"You may not think that living with others is an art, but it is the finest and most difficult of arts. . . . Courtesy is a way of living inspired by thoughtfulness, consideration, and respect for others and yourself."
- Mary Mercedes in A Book of Courtesy

In an article on nytimes.com, Tamar Adler shares her delight in manners books; she finds them absorbing and has read all of any age that have crossed her path. The very first such resource was by the Egyptian Ptahhotep around 2350 B.C. where the author provides guidelines to wait to be served by your host and to avoid staring. Later in the fifteen century, Erasmus recommended giving up your seat to an elder.

Adler points out that kindness is the root from which the entire family tree of courteous behavior has grown. Serving others first at the table is a standard in the repertoire of manners. Other universal practices acknowledge togetherness, but some customs vary by culture. She suggests that "whatever unites merits keeping, and what divides can be folded and stored away with the linen too old and ornamental to use."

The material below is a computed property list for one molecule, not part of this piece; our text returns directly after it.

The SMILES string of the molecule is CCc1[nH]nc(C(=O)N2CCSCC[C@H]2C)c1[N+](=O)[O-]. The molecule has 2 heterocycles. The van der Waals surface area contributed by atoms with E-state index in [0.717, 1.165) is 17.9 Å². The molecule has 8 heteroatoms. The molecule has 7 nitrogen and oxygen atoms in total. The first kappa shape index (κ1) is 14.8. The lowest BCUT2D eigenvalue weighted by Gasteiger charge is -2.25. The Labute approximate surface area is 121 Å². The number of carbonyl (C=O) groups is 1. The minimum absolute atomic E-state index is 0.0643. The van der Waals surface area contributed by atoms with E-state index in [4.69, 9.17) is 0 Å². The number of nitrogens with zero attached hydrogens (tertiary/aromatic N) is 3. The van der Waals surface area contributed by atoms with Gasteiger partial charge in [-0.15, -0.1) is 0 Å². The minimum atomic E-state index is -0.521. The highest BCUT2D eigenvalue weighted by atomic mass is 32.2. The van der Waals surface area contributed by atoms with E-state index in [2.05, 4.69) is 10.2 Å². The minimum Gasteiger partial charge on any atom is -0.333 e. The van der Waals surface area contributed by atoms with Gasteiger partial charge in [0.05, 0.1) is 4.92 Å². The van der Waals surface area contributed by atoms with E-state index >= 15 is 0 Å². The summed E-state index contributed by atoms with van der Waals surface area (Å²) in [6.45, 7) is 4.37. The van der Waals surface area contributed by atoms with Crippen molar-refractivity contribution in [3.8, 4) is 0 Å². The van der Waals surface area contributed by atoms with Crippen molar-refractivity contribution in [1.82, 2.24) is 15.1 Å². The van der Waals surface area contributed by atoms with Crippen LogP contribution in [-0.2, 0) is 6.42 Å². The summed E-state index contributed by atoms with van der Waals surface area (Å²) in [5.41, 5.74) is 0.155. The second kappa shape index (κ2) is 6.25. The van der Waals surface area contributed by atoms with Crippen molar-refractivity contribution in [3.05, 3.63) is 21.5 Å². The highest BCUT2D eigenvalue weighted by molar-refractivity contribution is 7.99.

In Mary Ann's childhood home, everyone was expected to wait to begin eating until the host did, especially if that person was busy carving or dishing out food for others. A story often told about her was when she was about six. The family had been invited to dinner at some friends' house. As the food was passed around, little Mary Ann asked the all-important question: "Has the head lady bit yet?" Everyone laughed, but they also recognized that she had learned her manners.

Spirituality is about good manners. Now more than ever we need a revival of courtesy practices to lubricate both private and public interactions between people.



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